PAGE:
What to do when you are on an island 45 miles from the mainland, where more moose than people reside, and the sun is shining 18 hours of the day? This was our situation on Isle Royale – one of the least visited National Parks. The island sits in the middle of Lake Superior, and is actually closer to Canada than the US, but the Treaty of 1783 gave ownership to the United States, and in 1940 President Roosevelt declared it a National Park. It is the only National Park that shuts down completely in the winter, so we have a short season to enjoy its beauty.
It is truly an island, with a single lodge open for only 3 months, its own solar power generator, its own water treatment facility, and its own ecosystem. Mammals can only reach the island by swimming, or across the frozen winter ice. Two hundred years ago caribou and mountain lions struck a balance on the island, but these days it is moose and wolves that keep each other in check. The native red squirrel has evolved as a unique island species, but birds, of course, come and go. Our excursion brought us face to face with eagles, fox, bull moose, squirrels and woodpeckers.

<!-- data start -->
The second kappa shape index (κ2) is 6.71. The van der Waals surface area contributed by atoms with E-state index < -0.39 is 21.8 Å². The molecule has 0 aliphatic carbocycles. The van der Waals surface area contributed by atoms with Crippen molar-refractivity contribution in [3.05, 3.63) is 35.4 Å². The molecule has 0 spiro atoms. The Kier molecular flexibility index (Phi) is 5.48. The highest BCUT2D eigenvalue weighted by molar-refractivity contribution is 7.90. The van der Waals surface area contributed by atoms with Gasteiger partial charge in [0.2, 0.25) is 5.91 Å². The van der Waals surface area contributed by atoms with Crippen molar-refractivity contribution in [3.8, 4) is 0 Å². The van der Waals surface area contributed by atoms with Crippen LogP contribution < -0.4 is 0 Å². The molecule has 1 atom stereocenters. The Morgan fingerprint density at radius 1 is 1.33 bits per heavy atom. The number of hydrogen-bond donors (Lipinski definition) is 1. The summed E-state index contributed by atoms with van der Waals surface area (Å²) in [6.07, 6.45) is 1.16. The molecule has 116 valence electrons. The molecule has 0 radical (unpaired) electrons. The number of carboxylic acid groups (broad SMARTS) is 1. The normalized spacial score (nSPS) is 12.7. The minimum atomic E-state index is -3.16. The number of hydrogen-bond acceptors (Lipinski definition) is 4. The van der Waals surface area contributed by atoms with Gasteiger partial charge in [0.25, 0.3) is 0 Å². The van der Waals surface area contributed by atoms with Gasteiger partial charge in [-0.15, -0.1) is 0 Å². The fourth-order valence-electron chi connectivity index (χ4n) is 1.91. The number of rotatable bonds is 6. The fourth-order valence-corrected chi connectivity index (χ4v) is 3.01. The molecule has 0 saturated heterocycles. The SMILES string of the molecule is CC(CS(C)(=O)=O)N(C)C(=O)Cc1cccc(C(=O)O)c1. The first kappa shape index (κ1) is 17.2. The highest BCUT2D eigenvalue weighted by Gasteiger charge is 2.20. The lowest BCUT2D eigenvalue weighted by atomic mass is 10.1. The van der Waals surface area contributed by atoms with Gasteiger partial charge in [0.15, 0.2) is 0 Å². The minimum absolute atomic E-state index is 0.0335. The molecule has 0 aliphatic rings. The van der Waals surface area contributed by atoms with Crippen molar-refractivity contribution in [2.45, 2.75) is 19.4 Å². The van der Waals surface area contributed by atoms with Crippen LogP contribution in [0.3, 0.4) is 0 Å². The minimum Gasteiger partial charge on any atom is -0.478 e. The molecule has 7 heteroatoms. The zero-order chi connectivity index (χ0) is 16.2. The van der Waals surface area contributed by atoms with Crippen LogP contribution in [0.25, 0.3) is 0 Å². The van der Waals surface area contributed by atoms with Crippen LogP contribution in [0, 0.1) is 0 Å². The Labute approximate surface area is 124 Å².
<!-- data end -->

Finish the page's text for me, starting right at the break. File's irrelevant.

What we did, of course, was hike! In four days we hiked the coast, traversed the spine of the island, climbed to some high points for vistas off to Canada and even swam in the icy waters of Lake Superior. Our transportation to the island was on the Queen IV – a 3 ½ ferry ride from Copper Harbor in Michigan. The Rockharbor Lodge gave us wonderful views across Lake Superior and lulled us to sleep with the lapping of the waves on shore. Dinners were delightful in the restaurant and grill where the chefs created amazing choices from local fish and fresh ingredients brought in daily on the ferries from the main land. Our journey by sea plane made the bittersweet departure more appealing, and an exhilarating 45 minute ride brought us back to the small town of Houghton.
If you are looking for a unique experience in a place few have seen, come join us on our next hiking tour to Isle Royale National Park.